I guess it’s a reflection on our society today that the original Kick-Ass had characters obscuring the large logo on the poster to not offend anyone, whereas there’s no attempt to cover up the movie name now. Also, there were numerous complaints about Chloë Grace Moretz’s age because of the language and violence of her character; I guess people feel like she’s old enough now. Regardless of the reason for the changes in the world, Kick-Ass 2 gleefully embraces its language and violence tinged with humor. In a summer of superhero movies that wowed audiences or put them in a slumber with not much in between, Kick-Ass 2 firmly fits in the former category. This is a sequel that throws in more of the same elements that made the original such a hit and ramps it up to a new level with additional characters and even more outrageous fight scenes.
Writer/director Jeff Wadlow (director of Never Back Down and cowriter/director of Cry_Wolf) takes over the directing reins with this sequel but still nods to the comic book series by Mark Millar and John S. Romita Jr. Although the title would have you believe that Dave Lizewski aka Kick-Ass (Aaron Taylor-Johnson) is the focus of the movie, Mindy Macready aka Hit-Girl (Moretz) has the more challenging, interesting story arc. Both characters try to find their place in a world that now accepts superheroes after the events of the first film, but Mindy has more personal issues going on that lead to conflicts for both Mindy and Hit-Girl. Mindy tries to fit in at school and runs afoul of popular girl Brooke (Claudia Lee). Mindy follows the rules established by substitute father Detective Marcus Williams (Morris Chestnut), but she has a hard time keeping Hit-Girl under wraps. Dave and Mindy meet to train as Kick-Ass and Hit-Girl. It’s clear that Hit-Girl has all of the fighting skills.
The plot of this movie really hinges on the everyday people who want to become superheroes or villains and how they gravitate to teams. Kick-Ass and Hit-Girl meet up with the members of Justice Forever led by Colonel Stars and Stripes (Jim Carrey). The team also includes cocky Doctor Gravity (the always funny Donald Faison), nerdy Battle Guy (Clark Duke) and the sexy Night Bitch (Lindy Booth – Dodger in Cry_Wolf). Chris D’Amico (Christopher Mintz-Plasse) also undergoes an identity crisis after a family member’s death. Does he continue as the kind-of-wimpy Red Mist, or does he become the ultimate supervillain known simply as The Motherfucker? His team of bad guys includes Mother Russia (Olga Kurkulina), Black Death (Daniel Kaluuya) and Genghis Carnage (Tom Wu). The forces of good and bad strike back against one another over the course of the film and eventually meet for an expected mass fight scene. Hit-Girl versus Mother Russia is an amazing match-up that reminds me a lot of Rocky Balboa (Sylvester Stallone) versus Ivan Drago (Dolph Lundgren) in Rocky IV; Mother Russia is an imposing Russian fighter who can break Hit-Girl’s bones with little effort.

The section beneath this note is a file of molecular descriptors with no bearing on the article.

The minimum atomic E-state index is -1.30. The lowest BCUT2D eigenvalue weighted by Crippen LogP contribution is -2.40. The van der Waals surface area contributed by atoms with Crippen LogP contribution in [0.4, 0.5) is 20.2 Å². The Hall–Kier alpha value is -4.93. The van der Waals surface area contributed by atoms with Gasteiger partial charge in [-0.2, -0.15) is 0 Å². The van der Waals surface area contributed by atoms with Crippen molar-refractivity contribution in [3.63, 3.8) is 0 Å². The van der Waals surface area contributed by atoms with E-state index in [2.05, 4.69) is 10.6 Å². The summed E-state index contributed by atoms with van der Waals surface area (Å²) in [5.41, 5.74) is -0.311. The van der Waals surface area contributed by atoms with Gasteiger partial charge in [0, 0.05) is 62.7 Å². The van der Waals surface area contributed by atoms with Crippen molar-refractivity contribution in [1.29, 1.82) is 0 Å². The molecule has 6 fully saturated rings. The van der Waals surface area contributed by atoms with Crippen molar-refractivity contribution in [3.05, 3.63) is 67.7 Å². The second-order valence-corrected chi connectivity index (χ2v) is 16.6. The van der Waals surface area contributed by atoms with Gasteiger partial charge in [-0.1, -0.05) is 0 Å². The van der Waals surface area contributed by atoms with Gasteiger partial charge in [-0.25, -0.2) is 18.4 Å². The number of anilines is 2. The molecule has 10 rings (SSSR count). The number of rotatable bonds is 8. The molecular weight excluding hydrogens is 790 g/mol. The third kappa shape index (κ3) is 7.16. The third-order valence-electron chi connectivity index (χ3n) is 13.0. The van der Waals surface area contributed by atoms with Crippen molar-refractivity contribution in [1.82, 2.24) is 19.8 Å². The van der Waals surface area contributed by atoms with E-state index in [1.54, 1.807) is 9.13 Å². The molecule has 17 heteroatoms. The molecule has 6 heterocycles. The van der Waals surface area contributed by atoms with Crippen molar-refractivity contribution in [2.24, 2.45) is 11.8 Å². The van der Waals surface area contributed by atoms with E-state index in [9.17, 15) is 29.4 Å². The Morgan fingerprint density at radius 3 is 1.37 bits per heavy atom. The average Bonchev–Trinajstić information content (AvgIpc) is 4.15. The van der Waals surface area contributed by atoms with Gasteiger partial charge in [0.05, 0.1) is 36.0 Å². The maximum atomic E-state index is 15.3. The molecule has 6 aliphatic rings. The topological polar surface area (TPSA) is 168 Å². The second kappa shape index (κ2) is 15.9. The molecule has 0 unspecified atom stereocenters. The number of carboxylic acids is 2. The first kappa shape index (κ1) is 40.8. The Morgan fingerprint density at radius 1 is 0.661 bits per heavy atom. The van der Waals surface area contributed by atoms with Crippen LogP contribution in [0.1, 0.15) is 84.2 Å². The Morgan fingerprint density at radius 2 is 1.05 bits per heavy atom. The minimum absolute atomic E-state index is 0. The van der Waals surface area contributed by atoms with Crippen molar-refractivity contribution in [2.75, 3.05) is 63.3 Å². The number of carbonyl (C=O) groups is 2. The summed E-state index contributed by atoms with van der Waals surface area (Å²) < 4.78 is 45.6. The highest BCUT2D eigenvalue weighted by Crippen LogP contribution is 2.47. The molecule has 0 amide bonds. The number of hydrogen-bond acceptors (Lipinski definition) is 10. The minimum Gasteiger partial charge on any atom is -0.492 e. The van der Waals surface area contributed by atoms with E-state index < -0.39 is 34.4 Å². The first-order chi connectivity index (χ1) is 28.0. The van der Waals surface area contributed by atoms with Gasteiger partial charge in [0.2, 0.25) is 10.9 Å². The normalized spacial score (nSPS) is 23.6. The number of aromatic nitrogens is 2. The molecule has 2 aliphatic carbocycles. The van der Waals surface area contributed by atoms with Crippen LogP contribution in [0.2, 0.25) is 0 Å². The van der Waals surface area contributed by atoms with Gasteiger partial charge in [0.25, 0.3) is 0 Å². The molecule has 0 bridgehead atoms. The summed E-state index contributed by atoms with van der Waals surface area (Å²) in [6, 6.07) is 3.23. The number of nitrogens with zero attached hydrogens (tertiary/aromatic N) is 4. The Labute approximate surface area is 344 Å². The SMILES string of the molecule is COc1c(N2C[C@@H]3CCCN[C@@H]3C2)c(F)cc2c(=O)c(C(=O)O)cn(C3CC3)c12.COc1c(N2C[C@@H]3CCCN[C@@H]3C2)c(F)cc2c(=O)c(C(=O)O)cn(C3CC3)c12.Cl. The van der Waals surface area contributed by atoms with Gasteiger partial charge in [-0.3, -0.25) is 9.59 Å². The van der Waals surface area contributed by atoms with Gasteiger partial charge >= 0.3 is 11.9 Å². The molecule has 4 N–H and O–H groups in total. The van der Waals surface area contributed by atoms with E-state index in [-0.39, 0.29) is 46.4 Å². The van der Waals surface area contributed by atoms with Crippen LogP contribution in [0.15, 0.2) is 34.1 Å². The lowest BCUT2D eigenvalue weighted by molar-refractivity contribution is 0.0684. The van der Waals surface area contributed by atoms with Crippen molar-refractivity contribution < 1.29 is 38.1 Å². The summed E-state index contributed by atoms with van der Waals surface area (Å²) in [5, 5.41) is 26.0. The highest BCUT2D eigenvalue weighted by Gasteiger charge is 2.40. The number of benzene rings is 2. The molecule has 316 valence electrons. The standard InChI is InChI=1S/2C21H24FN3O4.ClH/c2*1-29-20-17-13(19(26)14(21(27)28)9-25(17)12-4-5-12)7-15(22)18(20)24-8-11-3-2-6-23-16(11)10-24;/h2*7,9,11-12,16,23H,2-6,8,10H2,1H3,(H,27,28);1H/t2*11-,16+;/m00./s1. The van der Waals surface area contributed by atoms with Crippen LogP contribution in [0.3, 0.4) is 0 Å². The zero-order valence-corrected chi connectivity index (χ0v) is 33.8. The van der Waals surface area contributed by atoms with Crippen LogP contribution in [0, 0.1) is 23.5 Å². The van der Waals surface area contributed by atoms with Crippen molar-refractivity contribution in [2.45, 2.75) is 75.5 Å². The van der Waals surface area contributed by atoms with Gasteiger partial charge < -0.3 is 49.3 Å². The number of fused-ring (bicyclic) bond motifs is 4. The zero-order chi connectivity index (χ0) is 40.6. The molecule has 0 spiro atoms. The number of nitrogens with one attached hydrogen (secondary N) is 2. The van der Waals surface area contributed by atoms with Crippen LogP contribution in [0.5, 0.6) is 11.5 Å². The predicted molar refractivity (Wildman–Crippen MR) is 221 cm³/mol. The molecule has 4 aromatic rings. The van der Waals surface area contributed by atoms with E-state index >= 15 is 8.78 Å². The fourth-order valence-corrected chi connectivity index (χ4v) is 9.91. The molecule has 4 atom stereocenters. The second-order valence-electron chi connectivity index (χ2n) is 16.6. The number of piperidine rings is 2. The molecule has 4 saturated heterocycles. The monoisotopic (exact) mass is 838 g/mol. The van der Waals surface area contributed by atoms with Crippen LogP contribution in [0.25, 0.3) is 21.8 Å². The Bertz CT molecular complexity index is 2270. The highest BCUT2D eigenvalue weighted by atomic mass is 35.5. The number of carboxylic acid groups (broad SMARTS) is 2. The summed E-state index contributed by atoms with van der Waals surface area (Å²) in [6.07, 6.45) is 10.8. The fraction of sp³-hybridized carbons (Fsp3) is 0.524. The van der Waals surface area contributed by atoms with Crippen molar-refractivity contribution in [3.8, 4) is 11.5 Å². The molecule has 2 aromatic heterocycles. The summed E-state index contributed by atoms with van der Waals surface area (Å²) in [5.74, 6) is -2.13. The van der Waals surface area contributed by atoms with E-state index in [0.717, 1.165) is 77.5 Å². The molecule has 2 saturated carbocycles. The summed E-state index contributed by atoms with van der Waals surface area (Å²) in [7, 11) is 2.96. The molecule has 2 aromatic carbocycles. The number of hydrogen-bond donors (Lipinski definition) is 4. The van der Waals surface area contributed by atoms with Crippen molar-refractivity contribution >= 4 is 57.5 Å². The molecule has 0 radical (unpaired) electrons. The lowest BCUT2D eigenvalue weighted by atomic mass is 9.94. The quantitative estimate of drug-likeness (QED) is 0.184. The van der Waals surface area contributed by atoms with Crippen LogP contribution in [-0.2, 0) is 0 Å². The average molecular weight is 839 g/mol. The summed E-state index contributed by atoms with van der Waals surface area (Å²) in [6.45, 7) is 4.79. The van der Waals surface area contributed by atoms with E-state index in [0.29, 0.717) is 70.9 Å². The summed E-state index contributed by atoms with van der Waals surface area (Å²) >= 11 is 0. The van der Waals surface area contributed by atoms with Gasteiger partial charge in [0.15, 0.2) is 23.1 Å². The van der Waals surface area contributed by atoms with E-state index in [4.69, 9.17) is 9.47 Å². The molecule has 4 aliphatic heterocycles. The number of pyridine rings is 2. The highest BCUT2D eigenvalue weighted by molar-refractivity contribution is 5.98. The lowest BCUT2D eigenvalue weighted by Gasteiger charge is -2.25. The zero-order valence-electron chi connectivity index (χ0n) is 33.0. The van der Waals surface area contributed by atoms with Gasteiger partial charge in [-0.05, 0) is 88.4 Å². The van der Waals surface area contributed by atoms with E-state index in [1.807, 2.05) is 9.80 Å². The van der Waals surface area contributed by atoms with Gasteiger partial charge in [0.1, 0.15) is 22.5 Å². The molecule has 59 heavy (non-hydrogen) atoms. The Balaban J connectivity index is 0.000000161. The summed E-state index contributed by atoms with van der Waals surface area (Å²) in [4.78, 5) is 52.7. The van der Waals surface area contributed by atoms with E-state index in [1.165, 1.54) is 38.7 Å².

Moretz displays the perfect personality as Mindy and Hit-Girl. She’s sassy, agile, foulmouthed and occasionally mean. It’s such a joy to watch her in this film, and when she rides her purple Ducati motorcycle, Joan Jett plays on the soundtrack. Moretz still gets to curse a lot in Kick-Ass 2, but this time, Detective Williams thinks that he can influence her positively with a curse jar. Her response? “We’re gonna need a bigger jar.” Mindy’s relationship with Brooke and the clique of Clueless-like high school girls calls to mind Moretz’s other major role this year as the titular Carrie. You just know that there’s going to be trouble when one of these airheads asks, “Who’s Stan Lee?” Johnson also impresses in Kick-Ass 2, and his scenes as the bespectacled Dave suggest his more impressive role as John (Lennon) in Nowhere Boy. Carrey looks strange with facial prosthetics, a buzz cut and a patriotic costume. Colonel Stars and Stripes doesn’t like people to curse no matter how violent he is; similarly, Carrey disingenuously decried the violence in Kick-Ass 2 after one of the more recent shootings. He had to have read the script before filming, so to publicly lash out against your own movie is silly. Other familiar faces include John Leguizamo, Yancy Butler, Benedict Wong and Iain Glen. These actors are sadly tied to smaller roles. The members of Justice Forever and The Motherfucker’s posse are the real stars here. There aren’t quite enough characters to demand a scorecard.
Although there are only a few scenes with a lot of blood, Kick-Ass 2 is intensely violent. This is more like Quentin Tarantino violent than slasher film violent, which implies a certain level of humor amid the punches, cuts and bruises. Mintz-Plasse injects a lot of this levity to the fight scenes, especially when his character wears modified bondage clothes as a costume. Kick-Ass 2 won me over because it built upon its foundation from the first film and offered more, more, more. Only lazy sequels churn out the familiar rather than something new. Kick-Ass 2 thoroughly entertained me and kicked it up a notch.